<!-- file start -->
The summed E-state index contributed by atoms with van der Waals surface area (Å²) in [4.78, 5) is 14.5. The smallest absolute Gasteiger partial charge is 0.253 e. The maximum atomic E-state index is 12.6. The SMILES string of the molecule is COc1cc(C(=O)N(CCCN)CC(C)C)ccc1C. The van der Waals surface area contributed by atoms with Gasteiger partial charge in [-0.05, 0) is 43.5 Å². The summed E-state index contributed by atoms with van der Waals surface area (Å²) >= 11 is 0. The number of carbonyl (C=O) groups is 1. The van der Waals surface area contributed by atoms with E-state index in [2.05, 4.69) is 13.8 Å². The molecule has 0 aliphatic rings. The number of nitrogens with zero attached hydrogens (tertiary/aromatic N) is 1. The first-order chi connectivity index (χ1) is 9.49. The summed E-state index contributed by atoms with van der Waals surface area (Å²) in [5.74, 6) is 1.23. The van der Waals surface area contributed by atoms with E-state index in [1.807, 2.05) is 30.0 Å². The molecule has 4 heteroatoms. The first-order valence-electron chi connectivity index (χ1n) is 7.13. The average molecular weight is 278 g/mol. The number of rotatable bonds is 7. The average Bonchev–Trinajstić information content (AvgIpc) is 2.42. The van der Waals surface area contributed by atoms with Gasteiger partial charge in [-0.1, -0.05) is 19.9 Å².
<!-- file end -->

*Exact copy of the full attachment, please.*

The summed E-state index contributed by atoms with van der Waals surface area (Å²) in [4.78, 5) is 14.5. The smallest absolute Gasteiger partial charge is 0.253 e. The maximum atomic E-state index is 12.6. The SMILES string of the molecule is COc1cc(C(=O)N(CCCN)CC(C)C)ccc1C. The van der Waals surface area contributed by atoms with Gasteiger partial charge in [-0.05, 0) is 43.5 Å². The summed E-state index contributed by atoms with van der Waals surface area (Å²) >= 11 is 0. The number of carbonyl (C=O) groups is 1. The van der Waals surface area contributed by atoms with E-state index in [2.05, 4.69) is 13.8 Å². The molecule has 0 aliphatic rings. The number of nitrogens with zero attached hydrogens (tertiary/aromatic N) is 1. The first-order chi connectivity index (χ1) is 9.49. The summed E-state index contributed by atoms with van der Waals surface area (Å²) in [5.74, 6) is 1.23. The van der Waals surface area contributed by atoms with E-state index in [1.807, 2.05) is 30.0 Å². The molecule has 4 heteroatoms. The first-order valence-electron chi connectivity index (χ1n) is 7.13. The average molecular weight is 278 g/mol. The number of rotatable bonds is 7. The average Bonchev–Trinajstić information content (AvgIpc) is 2.42. The van der Waals surface area contributed by atoms with Gasteiger partial charge in [-0.1, -0.05) is 19.9 Å².